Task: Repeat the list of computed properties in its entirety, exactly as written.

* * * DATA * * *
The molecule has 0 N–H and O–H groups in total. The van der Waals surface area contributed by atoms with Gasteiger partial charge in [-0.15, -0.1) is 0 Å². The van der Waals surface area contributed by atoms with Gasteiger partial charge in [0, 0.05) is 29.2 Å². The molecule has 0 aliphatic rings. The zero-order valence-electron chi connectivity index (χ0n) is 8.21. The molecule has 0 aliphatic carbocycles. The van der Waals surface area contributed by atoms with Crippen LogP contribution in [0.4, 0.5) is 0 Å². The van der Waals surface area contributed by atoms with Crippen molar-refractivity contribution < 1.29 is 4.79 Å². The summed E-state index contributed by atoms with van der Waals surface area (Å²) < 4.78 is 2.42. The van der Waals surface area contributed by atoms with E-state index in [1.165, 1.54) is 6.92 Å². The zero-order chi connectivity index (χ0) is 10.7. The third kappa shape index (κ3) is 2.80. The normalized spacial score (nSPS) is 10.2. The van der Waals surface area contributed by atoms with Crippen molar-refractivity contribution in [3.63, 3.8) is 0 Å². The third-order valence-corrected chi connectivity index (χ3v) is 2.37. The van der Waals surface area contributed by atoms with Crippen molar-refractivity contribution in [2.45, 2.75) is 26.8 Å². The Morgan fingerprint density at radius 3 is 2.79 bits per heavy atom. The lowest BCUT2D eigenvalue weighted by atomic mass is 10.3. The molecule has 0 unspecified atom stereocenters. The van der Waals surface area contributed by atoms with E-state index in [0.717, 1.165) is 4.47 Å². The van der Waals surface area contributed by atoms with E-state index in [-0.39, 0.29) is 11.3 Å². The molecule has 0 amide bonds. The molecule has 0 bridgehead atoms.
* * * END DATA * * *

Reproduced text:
The molecule has 0 N–H and O–H groups in total. The van der Waals surface area contributed by atoms with Gasteiger partial charge in [-0.15, -0.1) is 0 Å². The van der Waals surface area contributed by atoms with Gasteiger partial charge in [0, 0.05) is 29.2 Å². The molecule has 0 aliphatic rings. The zero-order valence-electron chi connectivity index (χ0n) is 8.21. The molecule has 0 aliphatic carbocycles. The van der Waals surface area contributed by atoms with Crippen LogP contribution in [0.4, 0.5) is 0 Å². The van der Waals surface area contributed by atoms with Crippen molar-refractivity contribution < 1.29 is 4.79 Å². The summed E-state index contributed by atoms with van der Waals surface area (Å²) < 4.78 is 2.42. The van der Waals surface area contributed by atoms with E-state index in [1.165, 1.54) is 6.92 Å². The zero-order chi connectivity index (χ0) is 10.7. The third kappa shape index (κ3) is 2.80. The normalized spacial score (nSPS) is 10.2. The van der Waals surface area contributed by atoms with Crippen molar-refractivity contribution in [3.63, 3.8) is 0 Å². The third-order valence-corrected chi connectivity index (χ3v) is 2.37. The van der Waals surface area contributed by atoms with Crippen molar-refractivity contribution in [2.45, 2.75) is 26.8 Å². The Morgan fingerprint density at radius 3 is 2.79 bits per heavy atom. The lowest BCUT2D eigenvalue weighted by atomic mass is 10.3. The molecule has 0 unspecified atom stereocenters. The van der Waals surface area contributed by atoms with E-state index in [0.717, 1.165) is 4.47 Å². The van der Waals surface area contributed by atoms with E-state index in [-0.39, 0.29) is 11.3 Å². The molecule has 0 amide bonds. The molecule has 0 bridgehead atoms.